Similarly, sharing ESG-related material during investor days and including a page or two on ESG in standard investor roadshow decks provide a great opportunity to update your investors on your ESG priorities and progress. Although this is not necessarily common practice yet, it is an emerging ESG practice that we believe companies aspiring to become ESG leaders should adopt. Even industries where ESG risk profiles are considered moderate, such as financials, can benefit from this practice.
Has the crisis supported the thesis that ESG contributes to a positive return on investment?
Yes, thus far the crisis has only helped to highlight the relevance of ESG and that high ESG performers are being rewarded. While some ESG factors such as cost reductions from implementing energy efficiency initiatives can be quantified, many ESG factors are non-financial and long term in nature and inherently difficult to measure. Nevertheless, evidence is increasingly showing that higher-rated ESG companies are performing better than lower-rated ones. Thematic ESG investing continued to grow during the first half of 2020, despite the extreme market volatility during that period.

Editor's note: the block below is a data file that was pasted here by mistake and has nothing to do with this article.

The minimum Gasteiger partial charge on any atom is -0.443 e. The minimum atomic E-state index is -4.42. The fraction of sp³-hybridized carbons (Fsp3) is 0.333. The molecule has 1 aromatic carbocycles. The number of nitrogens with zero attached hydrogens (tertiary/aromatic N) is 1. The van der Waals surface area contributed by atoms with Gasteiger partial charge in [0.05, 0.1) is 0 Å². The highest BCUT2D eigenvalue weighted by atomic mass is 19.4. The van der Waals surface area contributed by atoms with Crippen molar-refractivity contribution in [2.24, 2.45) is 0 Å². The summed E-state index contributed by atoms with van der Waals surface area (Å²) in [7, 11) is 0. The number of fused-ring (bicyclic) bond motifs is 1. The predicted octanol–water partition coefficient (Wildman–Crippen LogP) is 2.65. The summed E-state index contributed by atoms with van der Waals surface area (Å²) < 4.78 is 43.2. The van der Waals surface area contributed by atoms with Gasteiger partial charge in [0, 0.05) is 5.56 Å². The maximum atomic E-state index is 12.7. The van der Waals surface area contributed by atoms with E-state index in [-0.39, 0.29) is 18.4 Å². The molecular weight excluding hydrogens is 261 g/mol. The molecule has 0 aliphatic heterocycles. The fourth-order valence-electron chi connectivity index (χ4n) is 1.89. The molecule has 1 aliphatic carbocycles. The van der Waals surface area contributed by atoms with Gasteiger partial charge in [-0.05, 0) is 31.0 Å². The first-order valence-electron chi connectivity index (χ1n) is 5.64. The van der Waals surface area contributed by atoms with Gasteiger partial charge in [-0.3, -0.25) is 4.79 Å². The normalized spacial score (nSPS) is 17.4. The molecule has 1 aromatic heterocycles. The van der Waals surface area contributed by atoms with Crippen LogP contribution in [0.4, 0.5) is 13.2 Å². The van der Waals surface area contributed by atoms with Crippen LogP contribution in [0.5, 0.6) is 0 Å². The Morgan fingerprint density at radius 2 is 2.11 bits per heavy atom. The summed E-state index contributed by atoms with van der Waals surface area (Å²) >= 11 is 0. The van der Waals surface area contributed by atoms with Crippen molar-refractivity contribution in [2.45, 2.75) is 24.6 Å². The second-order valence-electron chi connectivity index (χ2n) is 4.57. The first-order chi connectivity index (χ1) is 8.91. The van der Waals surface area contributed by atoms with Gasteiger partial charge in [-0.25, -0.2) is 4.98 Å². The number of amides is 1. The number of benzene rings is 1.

In addition, during the onset of the pandemic, the MSCI ESG Rating and Trend Leaders Index, comprising companies with the highest ESG ratings in each sector, outperformed the MSCI broader market index. Between February and May 2020, ESG stocks included in this index had fully recovered their losses by the end of April.
Companies quick to adapt to this new normal in ESG communication will benefit from better engagement with investors and a more sustainable future.
Heather Keough and Chris Plath are senior ESG consultants and Miguel Santisteve is the founder at Leaders Arena. This article originally appeared on the Leaders Arena blog here.